Apple always loves to be a part of cutting edge innovative technologies. This time Oxford university students told the world that iPad can do a bit more than just making good music for you. Oxford University’s engineering students proved their point by carving out a very innovative idea which allows a car to drive itself with a bit of a help from the Apple’s iPad. They gave a whole new meaning to the word “automatic car” when the Nissan Leaf an electric car drove seamlessly through stretches of private roads.


This system is still in the testing phase and not yet fully ready for the general public use but the idea seems very lucrative as at least it will give drivers some soothing time with their hands of the steering wheels.

This technology is very low cost and it said to be using none of the traditional GPS technologies despite the fact that it is much of a navigation system itself.  Besides GPS this technology is very much independent as it uses a series of small cameras and lasers built into the car which are directly linked with a very intelligent computer placed in the boot space of the car. The role of iPad here is that it provides easy to use interface which allows the driver to switch to the auto drive. As we see in the cruise control function of the cars that if the brake is touched at any point, the auto drive element is abandoned, and normal driving is resumed.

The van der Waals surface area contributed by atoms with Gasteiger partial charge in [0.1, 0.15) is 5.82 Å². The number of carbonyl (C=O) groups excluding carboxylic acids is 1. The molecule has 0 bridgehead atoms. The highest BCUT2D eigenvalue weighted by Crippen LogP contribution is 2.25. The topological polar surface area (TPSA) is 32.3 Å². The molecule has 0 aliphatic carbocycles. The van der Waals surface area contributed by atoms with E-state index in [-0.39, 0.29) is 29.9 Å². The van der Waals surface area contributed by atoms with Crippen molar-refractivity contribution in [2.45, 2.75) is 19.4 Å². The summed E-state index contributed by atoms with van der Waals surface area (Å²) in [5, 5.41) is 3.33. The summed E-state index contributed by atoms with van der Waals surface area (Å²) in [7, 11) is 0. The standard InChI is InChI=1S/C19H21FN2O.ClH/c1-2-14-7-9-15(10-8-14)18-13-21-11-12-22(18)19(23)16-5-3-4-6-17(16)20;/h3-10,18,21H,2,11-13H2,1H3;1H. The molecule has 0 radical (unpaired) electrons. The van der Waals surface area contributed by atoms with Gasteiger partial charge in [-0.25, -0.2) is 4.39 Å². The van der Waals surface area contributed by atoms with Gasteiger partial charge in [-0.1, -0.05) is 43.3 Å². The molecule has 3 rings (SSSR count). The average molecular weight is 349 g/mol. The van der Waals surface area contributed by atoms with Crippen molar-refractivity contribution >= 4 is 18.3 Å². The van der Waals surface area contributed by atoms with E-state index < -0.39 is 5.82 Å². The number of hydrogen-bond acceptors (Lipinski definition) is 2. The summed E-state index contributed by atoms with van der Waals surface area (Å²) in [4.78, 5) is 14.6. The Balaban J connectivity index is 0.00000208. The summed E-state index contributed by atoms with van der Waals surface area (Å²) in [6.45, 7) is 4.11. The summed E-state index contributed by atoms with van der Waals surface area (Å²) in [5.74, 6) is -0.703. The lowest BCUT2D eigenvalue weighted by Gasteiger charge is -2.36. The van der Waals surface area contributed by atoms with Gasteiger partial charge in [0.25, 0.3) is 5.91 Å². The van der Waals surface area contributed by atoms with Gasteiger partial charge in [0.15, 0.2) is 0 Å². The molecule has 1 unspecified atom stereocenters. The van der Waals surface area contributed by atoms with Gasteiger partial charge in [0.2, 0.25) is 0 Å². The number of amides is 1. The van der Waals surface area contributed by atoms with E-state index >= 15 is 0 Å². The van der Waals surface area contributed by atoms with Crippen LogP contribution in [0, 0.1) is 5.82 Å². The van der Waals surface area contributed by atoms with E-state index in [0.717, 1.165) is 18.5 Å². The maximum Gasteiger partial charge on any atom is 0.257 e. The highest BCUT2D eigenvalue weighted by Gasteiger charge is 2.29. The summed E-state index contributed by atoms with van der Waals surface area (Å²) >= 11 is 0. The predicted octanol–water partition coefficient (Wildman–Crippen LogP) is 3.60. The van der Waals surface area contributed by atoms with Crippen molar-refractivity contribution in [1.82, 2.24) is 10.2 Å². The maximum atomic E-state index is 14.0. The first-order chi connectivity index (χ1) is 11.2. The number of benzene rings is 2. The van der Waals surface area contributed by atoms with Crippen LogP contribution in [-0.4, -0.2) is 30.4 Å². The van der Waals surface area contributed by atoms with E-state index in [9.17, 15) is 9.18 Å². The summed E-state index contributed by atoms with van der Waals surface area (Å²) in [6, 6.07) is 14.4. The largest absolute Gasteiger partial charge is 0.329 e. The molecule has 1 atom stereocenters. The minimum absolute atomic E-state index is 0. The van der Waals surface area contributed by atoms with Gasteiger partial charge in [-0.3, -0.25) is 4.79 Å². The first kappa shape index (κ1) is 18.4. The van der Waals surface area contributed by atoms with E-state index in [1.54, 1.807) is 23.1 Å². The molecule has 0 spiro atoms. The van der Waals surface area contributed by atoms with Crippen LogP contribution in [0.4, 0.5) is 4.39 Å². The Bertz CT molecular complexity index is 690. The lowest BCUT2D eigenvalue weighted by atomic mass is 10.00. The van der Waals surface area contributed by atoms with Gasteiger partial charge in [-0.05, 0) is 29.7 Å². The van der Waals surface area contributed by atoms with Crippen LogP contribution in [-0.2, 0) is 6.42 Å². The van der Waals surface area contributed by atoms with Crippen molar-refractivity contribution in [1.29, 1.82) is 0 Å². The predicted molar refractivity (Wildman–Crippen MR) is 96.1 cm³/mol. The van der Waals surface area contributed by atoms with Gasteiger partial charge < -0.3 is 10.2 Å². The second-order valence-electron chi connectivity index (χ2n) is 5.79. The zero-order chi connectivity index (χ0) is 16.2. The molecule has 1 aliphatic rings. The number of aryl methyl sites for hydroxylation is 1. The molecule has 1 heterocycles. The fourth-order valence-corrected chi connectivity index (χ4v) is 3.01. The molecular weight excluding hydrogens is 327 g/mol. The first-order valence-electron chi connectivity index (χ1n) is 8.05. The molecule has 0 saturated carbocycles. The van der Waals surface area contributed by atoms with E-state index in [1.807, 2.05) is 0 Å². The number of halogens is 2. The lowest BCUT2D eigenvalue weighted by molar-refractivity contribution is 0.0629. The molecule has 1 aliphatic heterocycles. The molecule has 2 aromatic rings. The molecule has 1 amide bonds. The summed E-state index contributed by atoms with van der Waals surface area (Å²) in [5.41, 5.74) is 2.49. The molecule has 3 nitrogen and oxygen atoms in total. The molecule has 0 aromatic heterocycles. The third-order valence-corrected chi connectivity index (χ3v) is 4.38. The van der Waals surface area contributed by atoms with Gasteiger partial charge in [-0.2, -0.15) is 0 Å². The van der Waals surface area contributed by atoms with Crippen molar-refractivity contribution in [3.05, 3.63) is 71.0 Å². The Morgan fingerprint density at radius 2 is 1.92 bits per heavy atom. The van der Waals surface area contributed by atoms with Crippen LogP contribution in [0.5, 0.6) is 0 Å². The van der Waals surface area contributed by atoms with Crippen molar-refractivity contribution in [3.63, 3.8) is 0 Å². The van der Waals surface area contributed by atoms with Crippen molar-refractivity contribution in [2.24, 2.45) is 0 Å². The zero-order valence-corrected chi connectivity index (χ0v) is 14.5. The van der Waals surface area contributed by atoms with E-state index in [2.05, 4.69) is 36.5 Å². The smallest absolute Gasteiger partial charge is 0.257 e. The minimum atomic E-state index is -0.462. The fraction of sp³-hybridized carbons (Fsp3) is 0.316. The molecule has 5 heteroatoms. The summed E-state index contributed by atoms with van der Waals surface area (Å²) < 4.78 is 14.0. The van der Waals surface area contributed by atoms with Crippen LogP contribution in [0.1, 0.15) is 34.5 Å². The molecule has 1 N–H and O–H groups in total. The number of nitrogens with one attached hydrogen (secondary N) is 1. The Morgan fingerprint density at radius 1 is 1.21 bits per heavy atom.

As stated by the Oxford University’s professor Paul Newman that the this technology is being developed so as to provide some respite to the tired drivers as the life is becoming more and more stressed with the school runs and drive homes which serves as a very obvious reasons for it. As many other he did not fantasize the idea of the cars being driven by themselves but instead, sees this as “low cost, low footprint autonomy” as “what’s needed for everyday use.”

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Some cars are already equipped with the automatic parking assist which mainly uses GPS / Sat Nav and becoming very popular among the people. This technology is surely taking it to a new level and can be perceived as a natural next step in the future of fully automated cars. The prototype system now costs a good £5,000 ($7,500), but Prof. Newman also adds that their eventual goal is to make it available for around £100 ($150).

Via:  Tuaw